The origin of sex was marked by the appearance of minute, motile gametes-reproductive cells that pair and fuse. If the material of a protoplast is divided only a few times there is spore-formation; if the divisions are more numerous the cells produced are probably gametes. Perhaps the ageing of cells stimulates the numerous divisions and the production of cells incapable of functioning as spores. Whether the pairing gametes appear similar (isogamy) or dissimilar (heterogamy) there is certainly physiological unlikeness. They are the bearers of sex-determiners and corresponding sex-inhibitors, which are passed on through generations of vegetative cells until conditions favour their expression in

gamete-formation again. It is a mistake to suppose that nutrition determines sexuality, but it sometimes determines the opportunity for the expression of sexuality. Similarly, the nutritive supply is not necessarily related to differentiation of sex or size. The male gametophyte of Equisetum is small because it is a male, and not male because it is small.

The general theory suggested in this interesting essay is that decline of vegetative vigour favours the production of gametes with characteristic chemical substances. The zygotes that result from the pairing of gametes tend to lie dormant until environmental conditions improve-a useful and probably primary protective adaptation. The peculiarity of gametes is not to be found in their motility, or in their minuteness, or even in pairing (as is shown by nuclear fusions in endospermformation); what, then, is their essential feature? In the reduction division their nuclei become peculiar, so that a new individual can only be produced after the nuclei have fused. advantage of this is probably in securing individuality or variation. Thus sexual reproduction makes, on the one hand, for protection, and, on the other, for variability.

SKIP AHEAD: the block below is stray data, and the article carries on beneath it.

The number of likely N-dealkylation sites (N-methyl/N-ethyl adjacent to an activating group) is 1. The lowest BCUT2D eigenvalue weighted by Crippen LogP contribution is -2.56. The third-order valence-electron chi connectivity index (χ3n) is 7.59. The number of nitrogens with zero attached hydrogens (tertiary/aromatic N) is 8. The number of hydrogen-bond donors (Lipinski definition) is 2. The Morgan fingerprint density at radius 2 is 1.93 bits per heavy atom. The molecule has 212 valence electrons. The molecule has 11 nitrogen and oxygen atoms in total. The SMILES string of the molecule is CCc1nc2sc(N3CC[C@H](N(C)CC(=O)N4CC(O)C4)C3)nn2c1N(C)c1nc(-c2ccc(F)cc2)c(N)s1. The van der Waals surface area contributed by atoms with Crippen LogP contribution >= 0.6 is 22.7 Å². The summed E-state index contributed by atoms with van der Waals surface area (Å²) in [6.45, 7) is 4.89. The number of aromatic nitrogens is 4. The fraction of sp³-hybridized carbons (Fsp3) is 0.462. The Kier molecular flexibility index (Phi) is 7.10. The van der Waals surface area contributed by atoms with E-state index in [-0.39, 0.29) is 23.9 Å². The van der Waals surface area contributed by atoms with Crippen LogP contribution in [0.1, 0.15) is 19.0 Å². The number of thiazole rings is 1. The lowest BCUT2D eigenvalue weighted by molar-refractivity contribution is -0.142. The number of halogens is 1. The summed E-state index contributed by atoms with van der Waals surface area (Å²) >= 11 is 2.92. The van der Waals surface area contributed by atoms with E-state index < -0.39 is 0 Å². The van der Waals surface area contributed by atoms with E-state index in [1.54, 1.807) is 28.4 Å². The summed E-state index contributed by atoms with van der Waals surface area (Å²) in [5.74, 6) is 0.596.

(1) La Cémentation de L'Acier. By Prof. F. Giolitti. Traduction française revue par M. A. Portevin. Pp. 548. (Paris: A. Hermann et Fils, 1914.) Price 16 francs.

(2) The Case-hardening of Steel. By H. Brearley. Pp. xv+164. (London: Iliffe and Sons, Ltd., 1914.) Price 7s. 6d.

(1) PRO

OROF. GIOLITTI is probably the greatest living authority on the cementation of steel, and in the above-mentioned publication will be found by far the most comprehensive and lucid presentation of this subject that has ever appeared. During recent years many important original researches in this domain have been published by him and his co-workers at Turin, and no one is better qualified than he to summarise present-day knowledge with regard to it. M. Portevin, in rendering as he has done an admirable French translation of the Italian text, has considerably enlarged the circle of students to whom the book will be available.

As Prof. Giolitti remarks in his preface, there is probably no branch of present-day steel tech nology in which empiricism is so supreme as cementation or case-hardening. Such a condition of things, justifiable no doubt at one time, can no longer be defended. Scientific knowledge is now available which permits this highly important

process to be carried out under simple and easily controlled conditions with inexpensive materials, in such a way as to secure definite results with remarkable certitude. In spite of this, many works are content to go on buying at fancy prices mixtures of a very ordinary character, the nature of which is entirely disguised by the trade names under which they are sold.